Page last updated: 7 Jun 2017
What happens after you quit smoking?
- Blood pressure returns to normal.
- Pulse drops to normal.
- Body temperature of hands and feet return to normal.
- Your resting heart rate and blood pressure begin to decrease.
- Breath becomes fresher.
- Levels of the toxic gas carbon monoxide in blood drops to normal.
- Oxygen level in blood increases to normal.
- Within 8 hours your finger tips are warmer and excess carbon monoxide has left your blood.
- Almost all of the nicotine is out of your system.
- Chance of heart attack begins to decrease.
- Nerve endings start to regrow.
- Ability to smell and taste is enhanced.
- You will notice your hair and clothes smell fresher as your sense of smell and taste improves.
- Most nicotine by-products have left your body.
- Your liver and kidneys are working more efficiently.
- Your lungs' natural cleaning system starts to heal and become better at eliminating tobacco toxins.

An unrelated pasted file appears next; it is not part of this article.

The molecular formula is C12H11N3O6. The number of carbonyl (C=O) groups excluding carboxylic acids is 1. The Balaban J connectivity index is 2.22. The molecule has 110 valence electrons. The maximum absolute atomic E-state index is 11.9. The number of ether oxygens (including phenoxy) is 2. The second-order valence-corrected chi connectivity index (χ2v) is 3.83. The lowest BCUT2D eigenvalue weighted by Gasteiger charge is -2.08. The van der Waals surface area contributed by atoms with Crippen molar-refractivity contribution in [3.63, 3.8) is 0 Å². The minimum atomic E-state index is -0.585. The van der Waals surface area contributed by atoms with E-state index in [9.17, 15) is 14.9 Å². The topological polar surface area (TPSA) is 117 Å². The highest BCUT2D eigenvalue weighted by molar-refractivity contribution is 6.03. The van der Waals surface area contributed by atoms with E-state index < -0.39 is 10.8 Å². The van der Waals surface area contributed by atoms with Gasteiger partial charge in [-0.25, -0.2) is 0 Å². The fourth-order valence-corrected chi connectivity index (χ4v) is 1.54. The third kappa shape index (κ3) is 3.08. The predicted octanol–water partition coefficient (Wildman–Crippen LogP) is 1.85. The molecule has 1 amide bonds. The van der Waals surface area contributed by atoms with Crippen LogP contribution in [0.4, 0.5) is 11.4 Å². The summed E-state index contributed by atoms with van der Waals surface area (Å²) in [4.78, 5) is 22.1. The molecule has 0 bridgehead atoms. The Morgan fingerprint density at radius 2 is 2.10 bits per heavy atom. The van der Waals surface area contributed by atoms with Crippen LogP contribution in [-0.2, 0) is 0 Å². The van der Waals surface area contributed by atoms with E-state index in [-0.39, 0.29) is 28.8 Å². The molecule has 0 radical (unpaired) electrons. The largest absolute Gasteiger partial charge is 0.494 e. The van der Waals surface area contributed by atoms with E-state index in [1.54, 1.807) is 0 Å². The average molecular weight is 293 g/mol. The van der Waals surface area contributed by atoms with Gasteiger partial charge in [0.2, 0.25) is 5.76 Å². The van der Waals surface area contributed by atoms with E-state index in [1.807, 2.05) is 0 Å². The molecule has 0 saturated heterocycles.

- Circulation improves.
- Lung function increases up to 30%.
- The tobacco stains on your fingers begin to fade.
- Skin appearance begins to improve.
- Coughing, sinus congestion, and shortness of breath all decrease.
- Cilia begins to regrow in the lungs, increasing ability to "clean lungs".
- The body's overall energy increases.
- Your lungs are producing less mucus and functioning more efficiently.
- Immune system is better at fighting off colds and flu. You are likely to be experiencing less coughing.
- Excess risk of coronary heart disease is half that of a smoker.
- Lung cancer risk decreases by almost half.
- Stroke risk is reduced to that of a non-smoker 5-15 years after quitting.
- Lung cancer risk is similar to that of non-smokers.
- Pre-cancerous cells are replaced by healthy cells.
- Risk of other cancers decrease.
- Risk of a heart attack and stroke is almost the same as that of a non-smoker.